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Mental Health First Aid Aotearoa Courses - Workstation setup promoting stress management and well-being.

Step into December with OneLessThing

Updated: Dec 7, 2023

Hi, A sincere thank you from OneLessThing. As we bid farewell to 2024, we take pride in reflecting on the impactful work we have accomplished during this period. With a deep sense of honour, we have actively engaged in promoting MHFA across Aotearoa, positively impacting the lives of over 300 individuals. Supporting the journey of making a difference and the ambitious goal of training 100,000 Mental Health First Aiders within the next 10 years. The festive period can be a tough time of year for some people. From navigating difficult family situations to experiencing grief or loneliness, there are reasons why the period can impact mental health.

We have some tips on how to look after yourself and others.

Be kind to yourself this festive season

Talk about your feelings

Sharing how you feel about Christmas with someone you trust may help them understand how best to support you during this time.

Take time for yourself

Christmas can feel quite daunting with various demands and expectations. Remember to take a break from it and do something that restores you.

Be who you are

You might feel pressured to buy presents, cook or entertain but you don’t have to. Everyone has a right to be who they are and walk their own path.

If you’re experiencing loneliness and don’t know where to turn, think about some other activities you can focus on throughout the festive season.

  • Explore somewhere new or spend time outdoors. Changing your surroundings can be really refreshing. Going for a walk outside or taking up some exercise can really help lift our mood. Make it more enjoyable by listening to music, audiobooks, or podcasts.

  • Plan how you are going to spend your time. Structure can help us pass the time during difficult periods, especially if our regular daily routine is disrupted.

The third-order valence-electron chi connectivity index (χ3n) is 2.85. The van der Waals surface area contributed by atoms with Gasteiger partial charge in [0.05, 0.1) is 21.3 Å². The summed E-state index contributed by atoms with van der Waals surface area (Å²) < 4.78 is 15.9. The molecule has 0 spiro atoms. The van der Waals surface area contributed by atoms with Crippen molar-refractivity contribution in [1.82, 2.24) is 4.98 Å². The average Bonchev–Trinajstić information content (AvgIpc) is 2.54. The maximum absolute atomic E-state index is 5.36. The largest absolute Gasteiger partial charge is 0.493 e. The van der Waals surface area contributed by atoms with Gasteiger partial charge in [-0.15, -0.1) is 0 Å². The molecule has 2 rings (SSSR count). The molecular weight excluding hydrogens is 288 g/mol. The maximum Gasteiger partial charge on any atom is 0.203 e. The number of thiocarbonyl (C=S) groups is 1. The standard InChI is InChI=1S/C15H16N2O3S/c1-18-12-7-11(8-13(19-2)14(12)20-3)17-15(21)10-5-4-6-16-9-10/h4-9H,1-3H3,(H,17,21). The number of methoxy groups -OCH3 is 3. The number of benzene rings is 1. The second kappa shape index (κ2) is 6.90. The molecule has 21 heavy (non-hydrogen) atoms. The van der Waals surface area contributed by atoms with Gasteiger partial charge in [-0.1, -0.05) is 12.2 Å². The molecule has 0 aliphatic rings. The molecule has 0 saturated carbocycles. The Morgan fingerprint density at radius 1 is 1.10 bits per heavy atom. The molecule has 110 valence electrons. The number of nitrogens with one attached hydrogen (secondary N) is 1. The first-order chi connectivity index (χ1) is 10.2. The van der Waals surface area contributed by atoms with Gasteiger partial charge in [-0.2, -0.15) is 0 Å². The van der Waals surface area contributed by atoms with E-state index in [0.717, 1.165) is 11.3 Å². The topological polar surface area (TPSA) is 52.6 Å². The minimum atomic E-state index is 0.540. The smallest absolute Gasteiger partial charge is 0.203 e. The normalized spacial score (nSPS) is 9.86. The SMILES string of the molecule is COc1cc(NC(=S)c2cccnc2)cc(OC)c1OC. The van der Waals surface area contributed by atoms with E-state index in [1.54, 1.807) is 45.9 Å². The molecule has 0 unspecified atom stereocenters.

• Connect with people. It could be a group of like-minded people, hobby related or a charitable cause such as helping out at a local soup kitchen.

  • Connect with others online. There are numerous online communities you can join such as hobby clubs, music enthusiasts, etc. You can also join Clic, Mental Health UK’s safe online community where you can share your thoughts and experiences and get mutual support from others who understand.

  • Find and explore something new. Taking on something new can be really enjoyable and rewarding, such as a new hobby, TV series, book, or anything else that might help lift your spirits and help pass the time.

Top tips for supporting others during this season



  • Let them know they’re not alone: and that you’re there to listen if they need you. Sometimes this might be all they need.

  • Understand that Christmas and the festive season mean different things to everyone. Their views may not align with yours, especially if they have experienced trauma or loss. It is important to respect and understand them.

  • Listen to what they say. It is important for everyone to feel heard and to have their feelings acknowledged.

  • Ask what you can do to support them. Everyone has different ways of coping, so ask them what would support them at this time.

  • Look after yourself. Supporting someone else can be difficult. You will experience a range of emotions yourself and it is okay to reach out for support yourself and share how this might be affecting you. Your wellbeing matters too.

  • Don’t make assumptions. It can be tempting to assume you know why the festive period is difficult for others, but none of us know how others really feel on the inside.

  • Don’t belittle or dismiss anyone’s feelings. Avoid saying statements like: “be happy,” “everyone else is enjoying themselves” or “Count yourself lucky, lots have it much worse.” However well intended you might be, you could invalidate the feelings of the other person and make them feel worse.

  • Don’t force people to take part in festive activities. You might think the person would eventually enjoy themselves but it’s important to respect their decision. Try not to take it personally if they don’t join in. There are many different reasons, including cultural and religious ones, why people might not take part.

Lastly and most importantly, I would like to wish you and your whanau a “Merry Xmas and Happy New Year.” Make a difference this festive season and save a life.

Check out my Loom and how you can support yourself this festive season.

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